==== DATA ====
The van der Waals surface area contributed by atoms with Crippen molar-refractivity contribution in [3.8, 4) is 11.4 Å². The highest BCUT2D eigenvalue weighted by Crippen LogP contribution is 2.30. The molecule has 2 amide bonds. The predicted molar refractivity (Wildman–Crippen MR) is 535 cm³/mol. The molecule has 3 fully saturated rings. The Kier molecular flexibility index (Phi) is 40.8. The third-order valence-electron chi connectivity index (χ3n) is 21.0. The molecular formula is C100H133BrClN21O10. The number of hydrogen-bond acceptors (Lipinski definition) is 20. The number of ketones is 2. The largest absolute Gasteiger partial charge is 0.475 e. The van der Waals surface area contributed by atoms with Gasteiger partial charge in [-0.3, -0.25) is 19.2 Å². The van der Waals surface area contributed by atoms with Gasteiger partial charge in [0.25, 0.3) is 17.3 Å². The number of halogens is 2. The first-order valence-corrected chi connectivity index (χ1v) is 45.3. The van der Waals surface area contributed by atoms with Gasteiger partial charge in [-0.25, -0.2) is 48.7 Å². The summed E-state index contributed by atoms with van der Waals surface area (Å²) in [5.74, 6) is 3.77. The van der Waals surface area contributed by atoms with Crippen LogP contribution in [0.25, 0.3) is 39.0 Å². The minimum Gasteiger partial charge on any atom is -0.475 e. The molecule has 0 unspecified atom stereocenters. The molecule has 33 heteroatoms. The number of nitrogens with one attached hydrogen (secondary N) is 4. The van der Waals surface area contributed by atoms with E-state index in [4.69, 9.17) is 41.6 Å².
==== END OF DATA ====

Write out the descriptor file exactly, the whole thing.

The van der Waals surface area contributed by atoms with Crippen molar-refractivity contribution in [3.8, 4) is 11.4 Å². The highest BCUT2D eigenvalue weighted by Crippen LogP contribution is 2.30. The molecule has 2 amide bonds. The predicted molar refractivity (Wildman–Crippen MR) is 535 cm³/mol. The molecule has 3 fully saturated rings. The Kier molecular flexibility index (Phi) is 40.8. The third-order valence-electron chi connectivity index (χ3n) is 21.0. The molecular formula is C100H133BrClN21O10. The number of hydrogen-bond acceptors (Lipinski definition) is 20. The number of ketones is 2. The largest absolute Gasteiger partial charge is 0.475 e. The van der Waals surface area contributed by atoms with Gasteiger partial charge in [-0.3, -0.25) is 19.2 Å². The van der Waals surface area contributed by atoms with Gasteiger partial charge in [0.25, 0.3) is 17.3 Å². The number of halogens is 2. The first-order valence-corrected chi connectivity index (χ1v) is 45.3. The van der Waals surface area contributed by atoms with Gasteiger partial charge in [-0.25, -0.2) is 48.7 Å². The summed E-state index contributed by atoms with van der Waals surface area (Å²) in [5.74, 6) is 3.77. The van der Waals surface area contributed by atoms with Crippen LogP contribution in [0.25, 0.3) is 39.0 Å². The minimum Gasteiger partial charge on any atom is -0.475 e. The molecule has 0 unspecified atom stereocenters. The molecule has 33 heteroatoms. The number of nitrogens with one attached hydrogen (secondary N) is 4. The van der Waals surface area contributed by atoms with E-state index in [4.69, 9.17) is 41.6 Å².